A new topological insulator breaks symmetry, and that's a good thing
(Phys.org) —Scientists working at SLAC, Stanford, Oxford, Berkeley Lab and in Tokyo have discovered a new type of quantum material whose lopsided behavior may lend itself to creating novel electronics.
The material is called bismuth tellurochloride, or BiTeCl. It belongs to a class of materials called topological insulators that conduct electrical current with perfect efficiency on their surfaces, but not through their middles. Researchers hope to exploit their unusual properties to create "spintronic" devices that use the electron's spin, rather than just its charge, to carry energy and information with 100 percent efficiency and at room temperature.
In an advance reported Oct. 6 in Nature Physics, a team led by Yulin Chen of the University of Oxford discovered a material made of many layers of BiTeCl and showed that it lacks symmetry in one important respect: Electrical current flows differently along its top surface than along its bottom.
Scientists have hoped to create such asymmetric topological insulators for use in novel room-temperature devices, said Chen, who was a staff scientist at SLAC when the experiments began. Although that practical goal is still far away, he said, this is an important step forward.
In conventional electronic chips, two types of semiconducting materials come together to form transistors and diodes. N-type semiconductors have an excess of electrons and are highly conductive. P-type materials are electron-depleted, leaving positively charged "holes" where the electrons used to be. Where these two types of materials meet in a "p-n junction," electrons flow from the n to the p layer in a robust one-way current.
Most topological insulators operate as either a p-type or n-type material on both top and bottom surfaces. But BiTeCl is asymmetric: p-type on its top surface and n-type on its bottom. This means the edges of the material could function as p-n junctions – or even many microscopic p-n junctions layered on top of each other. Even better, when the material is placed in a magnetic field, these p-n junctions develop unique edge channels that can conduct electricity with zero resistance, Chen said – and this opens all sorts of possibilities.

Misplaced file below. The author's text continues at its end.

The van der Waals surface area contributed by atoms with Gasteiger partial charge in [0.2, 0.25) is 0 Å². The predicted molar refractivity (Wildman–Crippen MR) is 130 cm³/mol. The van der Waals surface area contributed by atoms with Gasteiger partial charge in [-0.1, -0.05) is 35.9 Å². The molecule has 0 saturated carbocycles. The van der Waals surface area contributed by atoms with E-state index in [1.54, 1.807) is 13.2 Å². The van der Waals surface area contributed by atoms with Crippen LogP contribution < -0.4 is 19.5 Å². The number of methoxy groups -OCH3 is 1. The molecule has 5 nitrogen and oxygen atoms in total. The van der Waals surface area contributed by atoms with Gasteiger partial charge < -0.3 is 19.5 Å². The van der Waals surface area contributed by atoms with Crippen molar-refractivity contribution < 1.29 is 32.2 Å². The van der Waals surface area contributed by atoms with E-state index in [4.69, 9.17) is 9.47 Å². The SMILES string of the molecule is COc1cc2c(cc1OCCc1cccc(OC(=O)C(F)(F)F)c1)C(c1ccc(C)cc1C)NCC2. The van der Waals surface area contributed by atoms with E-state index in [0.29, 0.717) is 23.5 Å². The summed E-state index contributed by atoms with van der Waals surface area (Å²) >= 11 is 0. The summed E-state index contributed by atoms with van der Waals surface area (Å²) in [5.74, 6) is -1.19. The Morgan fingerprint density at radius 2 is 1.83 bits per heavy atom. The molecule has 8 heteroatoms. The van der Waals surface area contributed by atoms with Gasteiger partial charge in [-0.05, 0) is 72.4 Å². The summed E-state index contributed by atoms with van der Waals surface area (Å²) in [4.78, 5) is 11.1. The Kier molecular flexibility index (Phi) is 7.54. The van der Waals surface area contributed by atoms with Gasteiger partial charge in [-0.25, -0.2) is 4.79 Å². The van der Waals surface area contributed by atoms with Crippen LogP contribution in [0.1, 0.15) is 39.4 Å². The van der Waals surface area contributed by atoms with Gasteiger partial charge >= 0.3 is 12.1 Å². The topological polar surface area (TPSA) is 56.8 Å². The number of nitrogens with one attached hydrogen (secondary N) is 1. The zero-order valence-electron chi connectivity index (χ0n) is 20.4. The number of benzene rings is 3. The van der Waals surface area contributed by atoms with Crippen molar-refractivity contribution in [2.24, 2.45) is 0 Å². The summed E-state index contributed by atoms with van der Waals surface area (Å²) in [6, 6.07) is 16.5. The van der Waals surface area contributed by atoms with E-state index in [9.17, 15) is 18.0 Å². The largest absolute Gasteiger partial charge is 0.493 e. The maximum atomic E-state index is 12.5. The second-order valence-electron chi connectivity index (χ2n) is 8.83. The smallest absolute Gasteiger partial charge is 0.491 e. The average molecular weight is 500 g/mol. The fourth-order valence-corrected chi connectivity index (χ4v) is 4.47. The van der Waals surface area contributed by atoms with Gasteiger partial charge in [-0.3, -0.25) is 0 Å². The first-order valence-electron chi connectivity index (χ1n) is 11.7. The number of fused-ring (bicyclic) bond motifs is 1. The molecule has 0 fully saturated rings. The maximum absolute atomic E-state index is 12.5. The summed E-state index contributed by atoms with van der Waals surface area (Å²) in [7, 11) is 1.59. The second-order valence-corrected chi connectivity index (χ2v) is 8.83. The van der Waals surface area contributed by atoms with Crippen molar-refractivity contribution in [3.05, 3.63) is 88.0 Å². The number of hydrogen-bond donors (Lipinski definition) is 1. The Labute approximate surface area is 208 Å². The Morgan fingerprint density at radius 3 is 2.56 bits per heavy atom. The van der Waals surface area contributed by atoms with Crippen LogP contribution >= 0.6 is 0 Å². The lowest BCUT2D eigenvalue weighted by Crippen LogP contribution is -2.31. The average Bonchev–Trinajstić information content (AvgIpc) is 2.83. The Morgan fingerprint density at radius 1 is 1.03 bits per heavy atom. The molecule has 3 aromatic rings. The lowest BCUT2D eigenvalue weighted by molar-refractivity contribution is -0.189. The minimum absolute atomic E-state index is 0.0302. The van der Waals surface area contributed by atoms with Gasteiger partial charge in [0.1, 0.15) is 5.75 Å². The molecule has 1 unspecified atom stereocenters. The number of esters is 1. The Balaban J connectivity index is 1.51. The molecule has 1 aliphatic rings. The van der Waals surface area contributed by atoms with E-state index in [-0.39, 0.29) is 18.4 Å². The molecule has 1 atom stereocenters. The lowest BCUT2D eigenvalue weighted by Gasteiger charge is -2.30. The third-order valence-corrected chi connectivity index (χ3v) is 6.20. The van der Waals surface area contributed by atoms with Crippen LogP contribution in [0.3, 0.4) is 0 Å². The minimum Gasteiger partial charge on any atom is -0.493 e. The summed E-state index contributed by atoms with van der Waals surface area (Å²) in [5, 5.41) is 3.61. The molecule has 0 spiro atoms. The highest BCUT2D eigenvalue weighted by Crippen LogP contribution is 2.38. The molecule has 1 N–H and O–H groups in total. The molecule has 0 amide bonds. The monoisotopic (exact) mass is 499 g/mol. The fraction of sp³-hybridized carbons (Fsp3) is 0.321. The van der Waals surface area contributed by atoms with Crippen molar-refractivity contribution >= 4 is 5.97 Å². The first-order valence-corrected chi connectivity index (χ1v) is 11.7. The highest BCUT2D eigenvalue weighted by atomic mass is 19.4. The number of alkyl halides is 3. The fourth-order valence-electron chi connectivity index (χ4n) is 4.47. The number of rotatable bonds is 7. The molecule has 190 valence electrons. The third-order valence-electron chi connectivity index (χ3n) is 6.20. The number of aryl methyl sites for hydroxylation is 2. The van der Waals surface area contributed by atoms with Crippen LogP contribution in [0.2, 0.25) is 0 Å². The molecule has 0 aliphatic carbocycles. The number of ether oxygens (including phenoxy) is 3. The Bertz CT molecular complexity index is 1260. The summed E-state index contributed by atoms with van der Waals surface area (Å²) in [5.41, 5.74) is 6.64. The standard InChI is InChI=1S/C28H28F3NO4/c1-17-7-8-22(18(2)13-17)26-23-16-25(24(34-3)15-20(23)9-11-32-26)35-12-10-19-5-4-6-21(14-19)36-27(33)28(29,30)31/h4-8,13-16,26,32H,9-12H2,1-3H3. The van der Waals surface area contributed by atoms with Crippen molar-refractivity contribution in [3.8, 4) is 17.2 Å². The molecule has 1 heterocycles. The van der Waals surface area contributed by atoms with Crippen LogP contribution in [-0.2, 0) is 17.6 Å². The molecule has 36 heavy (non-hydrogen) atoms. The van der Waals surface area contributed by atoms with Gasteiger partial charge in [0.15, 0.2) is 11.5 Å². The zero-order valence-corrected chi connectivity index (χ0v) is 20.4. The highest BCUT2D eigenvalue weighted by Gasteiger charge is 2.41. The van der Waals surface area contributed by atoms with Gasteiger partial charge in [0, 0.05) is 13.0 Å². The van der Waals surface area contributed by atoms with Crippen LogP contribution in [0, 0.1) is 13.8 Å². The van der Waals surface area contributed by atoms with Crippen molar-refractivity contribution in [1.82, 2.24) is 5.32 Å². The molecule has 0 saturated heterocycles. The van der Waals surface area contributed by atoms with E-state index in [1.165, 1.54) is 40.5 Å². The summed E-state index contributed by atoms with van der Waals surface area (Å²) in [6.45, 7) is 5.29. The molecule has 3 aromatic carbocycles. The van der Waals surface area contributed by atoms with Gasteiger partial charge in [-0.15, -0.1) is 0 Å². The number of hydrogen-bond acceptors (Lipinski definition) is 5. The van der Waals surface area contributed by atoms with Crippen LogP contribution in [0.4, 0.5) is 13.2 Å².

Moreover, this unique type of material can demonstrate many other phenomena. For instance, placing it in a static electric field can induce useful magnetic properties in the material, a phenomenon known as the topological magneto-electric effect, first predicted by theorist Shoucheng Zhang of the Stanford Institute for Materials and Energy Sciences and his group. You could even use an electric charge to induce magnetic monopoles – theorized magnets that have just one pole, north or south, rather than the usual two – and then use this exotic magnetic state to do practical work, such as storing information on a hard drive, Chen said. "This is very bizarre," he said, "because people have never found magnetic monopoles as fundamental particles."
To do that, theorists say, the material would have to violate two fundamental symmetries: the one violated by BiTeCl in this study, which is known as inversion symmetry, and time reversal symmetry, which says a process should look the same going forward or backward in time. Breaking both symmetries at once is difficult, Chen said; for example, it requires applying a magnetic field perpendicularly but in opposite directions on the top and bottom of a thin film. But now that scientists have made a material that breaks the first symmetry, it will be straightforward to break the second one.
For this study, scientists at the Tokyo Institute of Technology crafted BiTeCl from many alternating layers of bismuth, tellurium and chlorine. It was tested in Stanford University laboratories and at two X-ray light sources – SLAC's Stanford Synchrotron Radiation Lightsource and Lawrence Berkeley National Laboratory's Advanced Light Source.
Researchers hit samples of the material with an X-ray beam, and then used a technique called ARPES to measure the energy and momentum of electrons the beam kicked out of the material. This gave them a clear picture of the material's electronic state.
"The discovery of this new, asymmetric topological insulator will introduce many new phenomena we are looking for, and provide possibilities for device applications," said SLAC and Stanford graduate student Zhongkai Liu, who participated in the experiments.
The next step, Chen said, is to purify and improve the material and make high-quality thin films for experiments that try to produce and study the topological magneto-electric effect.
The research team also included Zhi-Xun Shen, a professor at SLAC and Stanford and SLAC's advisor for science and technology; Zahid Hussain, senior staff scientist at Berkeley Lab; and other researchers from SLAC, Stanford, Berkeley Lab and Tokyo Institute of Technology. The study was partially funded by the U.S. Department of Energy's Office of Basic Energy Sciences.